Newspaper article The Florida Times Union

Hair Loss Should Be Evaluated

Newspaper article The Florida Times Union

Hair Loss Should Be Evaluated

Article excerpt

Question: I'm a 30-year-old female who for the past year has been losing hair in certain areas of the scalp. It's accompanied by on-and-off itching. The doctor suggests diprolene, but I'm wondering if this really gets to the root of the problem. Can I expect this condition to continue until I'm bald?

E. Caldwell Orange Park

Answer: Hair loss, or alopecia, of any significant duration should be properly evaluated by a physician. Reversible causes can be identified by combining a careful look at recent or chronic illnesses and reviewing a patient's prescription and over-the-counter medications. Beta-blockers, anticholesterol drugs including statins and blood thinners are a few examples of medications that can contribute to hair loss. A physical exam and simple laboratory work should follow. A complete blood count, thyroid profile, fungal studies and a scalp biopsy provide essential information and can be performed on the first visit.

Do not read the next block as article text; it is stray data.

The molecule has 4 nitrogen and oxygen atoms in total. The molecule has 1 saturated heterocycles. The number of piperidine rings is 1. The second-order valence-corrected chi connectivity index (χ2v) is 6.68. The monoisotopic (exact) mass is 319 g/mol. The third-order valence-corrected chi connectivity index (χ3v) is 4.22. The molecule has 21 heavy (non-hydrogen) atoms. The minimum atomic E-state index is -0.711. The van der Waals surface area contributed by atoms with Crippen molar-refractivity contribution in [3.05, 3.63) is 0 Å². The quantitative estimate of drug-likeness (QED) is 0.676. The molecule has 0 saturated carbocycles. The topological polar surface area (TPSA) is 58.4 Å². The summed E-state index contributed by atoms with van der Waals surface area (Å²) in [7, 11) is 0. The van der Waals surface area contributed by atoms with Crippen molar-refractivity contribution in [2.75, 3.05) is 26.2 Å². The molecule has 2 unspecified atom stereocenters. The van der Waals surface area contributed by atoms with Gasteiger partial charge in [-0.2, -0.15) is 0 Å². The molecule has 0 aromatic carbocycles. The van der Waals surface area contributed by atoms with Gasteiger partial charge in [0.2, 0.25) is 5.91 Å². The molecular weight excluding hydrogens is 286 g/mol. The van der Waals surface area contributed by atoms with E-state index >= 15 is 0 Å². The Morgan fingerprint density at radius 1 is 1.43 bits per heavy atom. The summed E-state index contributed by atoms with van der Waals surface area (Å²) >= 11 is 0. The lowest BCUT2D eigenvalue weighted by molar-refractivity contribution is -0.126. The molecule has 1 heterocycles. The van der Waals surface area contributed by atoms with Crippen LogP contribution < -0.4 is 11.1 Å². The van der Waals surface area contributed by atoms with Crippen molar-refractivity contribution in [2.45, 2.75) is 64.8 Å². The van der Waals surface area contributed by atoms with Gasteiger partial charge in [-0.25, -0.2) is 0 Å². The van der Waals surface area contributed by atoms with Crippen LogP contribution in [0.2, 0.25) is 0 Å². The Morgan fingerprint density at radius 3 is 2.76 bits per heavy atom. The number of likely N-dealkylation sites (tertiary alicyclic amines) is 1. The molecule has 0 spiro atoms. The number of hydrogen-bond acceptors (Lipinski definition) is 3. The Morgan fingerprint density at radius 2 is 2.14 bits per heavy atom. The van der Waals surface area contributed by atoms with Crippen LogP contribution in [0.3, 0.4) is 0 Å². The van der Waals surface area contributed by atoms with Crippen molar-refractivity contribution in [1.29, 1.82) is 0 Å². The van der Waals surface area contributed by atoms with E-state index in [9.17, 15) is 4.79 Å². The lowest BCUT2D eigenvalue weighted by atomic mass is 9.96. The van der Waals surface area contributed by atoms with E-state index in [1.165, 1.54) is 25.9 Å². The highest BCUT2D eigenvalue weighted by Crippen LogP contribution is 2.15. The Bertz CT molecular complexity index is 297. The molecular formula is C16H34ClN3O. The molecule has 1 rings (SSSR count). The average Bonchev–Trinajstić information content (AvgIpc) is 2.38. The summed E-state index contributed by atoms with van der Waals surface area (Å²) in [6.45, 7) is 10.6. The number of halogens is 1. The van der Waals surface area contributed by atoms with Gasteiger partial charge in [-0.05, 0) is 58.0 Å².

Assuming that all such studies are negative, you seem to be describing "alopecia areata," a condition in which one or more round patches of hair are lost for variable periods of time. It is a result of a combination of stress and-or an autoimmune response in the scalp. Steroids can be used topically or by local injections to involved areas. Diprolene is one of the more potent topical steroids and comes in the form of cream, ointment or solution. It may be used at the same time as Minoxidil preparations. Most importantly, don't ignore the problem. It can be progressive.

Richard S. Greene, M.D. Skin and Cancer Associates Center for Dermatology Plantation

Q: My question is about restless legs. Nobody seems to know much about it. Can you help me understand this problem and what I can do about it?

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